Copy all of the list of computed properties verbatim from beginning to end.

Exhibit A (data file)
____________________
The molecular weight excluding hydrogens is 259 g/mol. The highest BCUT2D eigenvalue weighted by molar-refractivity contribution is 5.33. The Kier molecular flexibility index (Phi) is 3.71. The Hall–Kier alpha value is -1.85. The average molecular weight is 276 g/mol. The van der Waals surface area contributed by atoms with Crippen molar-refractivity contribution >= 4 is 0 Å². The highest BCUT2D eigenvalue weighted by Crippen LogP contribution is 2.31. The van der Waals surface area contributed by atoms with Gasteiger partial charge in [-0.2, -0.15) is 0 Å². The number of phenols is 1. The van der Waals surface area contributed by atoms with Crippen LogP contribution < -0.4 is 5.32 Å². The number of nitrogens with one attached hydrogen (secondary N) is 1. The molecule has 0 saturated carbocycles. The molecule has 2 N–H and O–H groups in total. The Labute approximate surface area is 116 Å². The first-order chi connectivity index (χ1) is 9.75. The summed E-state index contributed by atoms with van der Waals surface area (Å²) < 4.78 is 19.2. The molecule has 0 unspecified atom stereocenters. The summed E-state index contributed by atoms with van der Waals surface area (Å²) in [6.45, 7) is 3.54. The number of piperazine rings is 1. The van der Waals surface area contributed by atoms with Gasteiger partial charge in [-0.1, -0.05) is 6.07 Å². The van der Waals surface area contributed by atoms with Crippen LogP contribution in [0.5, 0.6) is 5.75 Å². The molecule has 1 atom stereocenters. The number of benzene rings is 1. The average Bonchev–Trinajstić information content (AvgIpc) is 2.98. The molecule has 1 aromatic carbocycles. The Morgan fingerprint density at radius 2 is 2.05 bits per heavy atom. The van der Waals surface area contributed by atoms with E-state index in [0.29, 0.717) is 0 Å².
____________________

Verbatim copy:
The molecular weight excluding hydrogens is 259 g/mol. The highest BCUT2D eigenvalue weighted by molar-refractivity contribution is 5.33. The Kier molecular flexibility index (Phi) is 3.71. The Hall–Kier alpha value is -1.85. The average molecular weight is 276 g/mol. The van der Waals surface area contributed by atoms with Crippen molar-refractivity contribution >= 4 is 0 Å². The highest BCUT2D eigenvalue weighted by Crippen LogP contribution is 2.31. The van der Waals surface area contributed by atoms with Gasteiger partial charge in [-0.2, -0.15) is 0 Å². The number of phenols is 1. The van der Waals surface area contributed by atoms with Crippen LogP contribution < -0.4 is 5.32 Å². The number of nitrogens with one attached hydrogen (secondary N) is 1. The molecule has 0 saturated carbocycles. The molecule has 2 N–H and O–H groups in total. The Labute approximate surface area is 116 Å². The first-order chi connectivity index (χ1) is 9.75. The summed E-state index contributed by atoms with van der Waals surface area (Å²) < 4.78 is 19.2. The molecule has 0 unspecified atom stereocenters. The summed E-state index contributed by atoms with van der Waals surface area (Å²) in [6.45, 7) is 3.54. The number of piperazine rings is 1. The van der Waals surface area contributed by atoms with Gasteiger partial charge in [-0.1, -0.05) is 6.07 Å². The van der Waals surface area contributed by atoms with Crippen LogP contribution in [0.5, 0.6) is 5.75 Å². The molecule has 1 atom stereocenters. The number of benzene rings is 1. The average Bonchev–Trinajstić information content (AvgIpc) is 2.98. The molecule has 1 aromatic carbocycles. The Morgan fingerprint density at radius 2 is 2.05 bits per heavy atom. The van der Waals surface area contributed by atoms with E-state index in [0.29, 0.717) is 0 Å².